Sunday, May 24, 2020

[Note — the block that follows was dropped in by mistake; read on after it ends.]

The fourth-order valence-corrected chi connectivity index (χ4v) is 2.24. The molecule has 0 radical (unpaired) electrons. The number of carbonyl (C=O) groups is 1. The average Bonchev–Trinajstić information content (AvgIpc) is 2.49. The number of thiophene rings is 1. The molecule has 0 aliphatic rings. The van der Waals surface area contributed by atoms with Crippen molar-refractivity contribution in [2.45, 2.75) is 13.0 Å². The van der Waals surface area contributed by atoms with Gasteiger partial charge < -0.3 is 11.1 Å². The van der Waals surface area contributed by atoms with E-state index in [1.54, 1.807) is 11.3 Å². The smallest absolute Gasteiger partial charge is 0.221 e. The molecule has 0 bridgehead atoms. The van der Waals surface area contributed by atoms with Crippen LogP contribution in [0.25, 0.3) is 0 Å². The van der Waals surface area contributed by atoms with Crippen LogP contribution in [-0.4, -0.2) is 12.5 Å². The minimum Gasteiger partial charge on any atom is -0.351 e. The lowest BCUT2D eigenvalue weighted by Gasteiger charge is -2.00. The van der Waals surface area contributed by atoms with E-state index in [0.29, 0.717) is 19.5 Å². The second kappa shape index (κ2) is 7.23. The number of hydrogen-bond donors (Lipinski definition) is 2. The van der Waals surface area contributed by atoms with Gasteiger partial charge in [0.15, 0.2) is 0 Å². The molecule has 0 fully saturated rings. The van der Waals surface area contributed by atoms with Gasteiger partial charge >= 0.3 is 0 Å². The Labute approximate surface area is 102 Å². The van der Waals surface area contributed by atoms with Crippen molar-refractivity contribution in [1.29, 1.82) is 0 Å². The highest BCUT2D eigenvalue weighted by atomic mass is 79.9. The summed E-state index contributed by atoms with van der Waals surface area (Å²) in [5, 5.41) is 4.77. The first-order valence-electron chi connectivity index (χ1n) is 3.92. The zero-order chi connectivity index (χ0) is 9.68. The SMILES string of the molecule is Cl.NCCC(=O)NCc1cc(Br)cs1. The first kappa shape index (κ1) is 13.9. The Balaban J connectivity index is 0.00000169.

Global Gender Inequality Issues Continuing Problem Gains and Progress More than 110 million children in the world are not in school. Among them two third of it accounts for girls. Some of the developing countries including Jamaica, Philippines and South Africa has worked on gender inequalities and made such policies that women literacy rate has gone higher. Women represents an average of less than 10% in the parliaments of various countries around the world. In 2005 Iraqi government decided that 25 percent of the parliamentarians must be women. Uganda has guaranteed one third seats to women in parliament, and Canada is also flowing their footsteps. In Sub-Saharan Africa 58% of person infected by HIV are women. In 2001 United Nations set a target that government should make strategies to empower women and reduce their vulnerability to HIV/AIDS Women are prohibited of ownership of land by families. United Nations passed Convention on the Elimination of all Forms of Discrimination Against Women (CEFDAW) which provided women with freedom and protected their rights especially towards the ownership of inheritance Women only earned 77% of wage for the same amount of work what men do. Gender inequality in Canada is not allowed by legislation and all women are equal, especially in earning money at work place B) Issue In todayÃ¢â¬â¢s modern era are women still facing gender inequality in Canada? Concern Ã¢â¬ ¢ This issue is important as calls for equal rights for women in the society. ItShow MoreRelatedA Brief Note On The Universal Declaration Of Human Right Runs3100 Words Ã |Ã 13 PagesUniversal Declaration of Human Right runs that everyone, without any discrimination, has the right to equal pay for equal work. In this regards, statistics says that gender inequality in general, part of which is unequal pay, began to decline in the last ten years, but the process goes slowly and unevenly. In particular, the gender pay gap ranges from less than 10% in some Southeast countries to more than 40% in some countries of Central Asia (International Labour Organization, 2016). Various recentRead MoreEconmics973 Words Ã |Ã 4 Pagesa report incorporating the following information on Germany and Jamaica. We will employ the country s top five exported and imported products for the most recent year available. Furthermore, we will employ the country s top five trading partners. Note it is im portant to understand that not a single person can contradict these measurements. Statistics and information are vital instruments to this research and lacking these instruments, it can be problematic to implement a calculation on how extensiveRead MoreRotary International Club And The Rotary Club1904 Words Ã |Ã 8 Pagesbring up ideas and decide on a project that makes the most significant impact in the community. The role of minute taker is to take notes representing the decision and discussion took place during the meeting. A minute is a type of writing used at a local level to keep records of discussed ideas, decisions, and the role of each member working on a particular project. Notes from the minute help to keep us organized, enforce membership accountability and assess the progress made every week. Once we chooseRead MoreChallenging Globalisation : Towards A Feminist Understanding Of Resistance Essay2219 Words Ã |Ã 9 PagesResistanceÃ¢â¬â¢ is where Marchand combs through the body of feminist literature and highlights the salient aspects to her reader. In doing this, she aims to show what a gendered politics of resistance includes. The discussion deconstructs and distills gender into an simple triad, with distinct categories which she employs throughout the remainder of her article; physical, ideological and social. It then discusses the scholarship relating to levels, spaces and hierarchies within Globalisation. MarchandRead MoreThe Late Arrival of Feminist Approaches to the Study of International Relations Theory2660 Words Ã |Ã 11 Pagesinternational relations, I have not come across another theory which has covered the issues which have been covered by feminism. This essay will not only consist of my thoughts as to what can be learnt but certain facts and thoughts from other people. I will be attempting to provide you with an insight into the history of feminist; outlining when it arrived in IR. In addition, I will be providing a brief summary of the several types of feminist approaches; Liberal feminism, MarxistRead MoreThe Problem Of Female Foeticide Essay3570 Words Ã |Ã 15 Pageswhich only some are able to receive. What- What we decided to do was to take a stand for those that are having to face the crisis of Female Foeticide. It is one of the worst cases of gender inequality. We believe that all humans are equal and they should not be killed for being different or because of their gender. Female Foeticide is against many of the human rights and that is why there are quite a lot of charities around the country that are running for those in need. There are many NGOÃ¢â¬Å¸s thatRead MoreChina in Africa Essay20116 Words Ã |Ã 81 PagesBeyene Property rights Kjell Havnevik Tor A. Benjaminsen Espen Sjaastad inequality and climate change contents to our reAders AfricAn Agriculture 1 3 november 2007 Carin Norberg African agriculture and the World Bank: development or impoverishment? 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Mental/physical well-being WHO (1948): Ã¢â¬Å"..a state of completely well-being, physical, social, and mental and notRead MoreThe Sociological Imagination: The Effect of Personal Experiences on the Public 3986 Words Ã |Ã 16 Pagesimportant thing that sociology can teach is not how Ã¢â¬Ëpersonal issuesÃ¢â¬â¢ may be public issues, but in fact how peopleÃ¢â¬â¢s experiences of personal issues effect public concerns and policy and shape everybodyÃ¢â¬â¢s lives, thus how their service usersÃ¢â¬â¢ issues are in fact public issues. To answer the question in brief, poverty is an aspect of contemporary society that can affect anyone at any time, therefore it is of everyoneÃ¢â¬â¢s concern and is a public issue. For social workers, while it is important to acknowledgeRead MorePoverty in Thailand12606 Words Ã |Ã 51 PagesGROWTH, AND INEQUALITY IN THAILAND Anil B. Deolalikar April 2002 Anil Deolalikar is Professor of Economics and of International Studies at the University of Washington. This paper stems from RETA 5923: Pro-poor Growth and Institutional Constraints to Poverty Reduction in DMCs. The views expressed in the paper are those of the author and do not necessarily reflect the view or policies of the Asian Development Bank. 21 ERD Working Paper No. 8 POVERTY, GROWTH, AND INEQUALITY IN THAILAND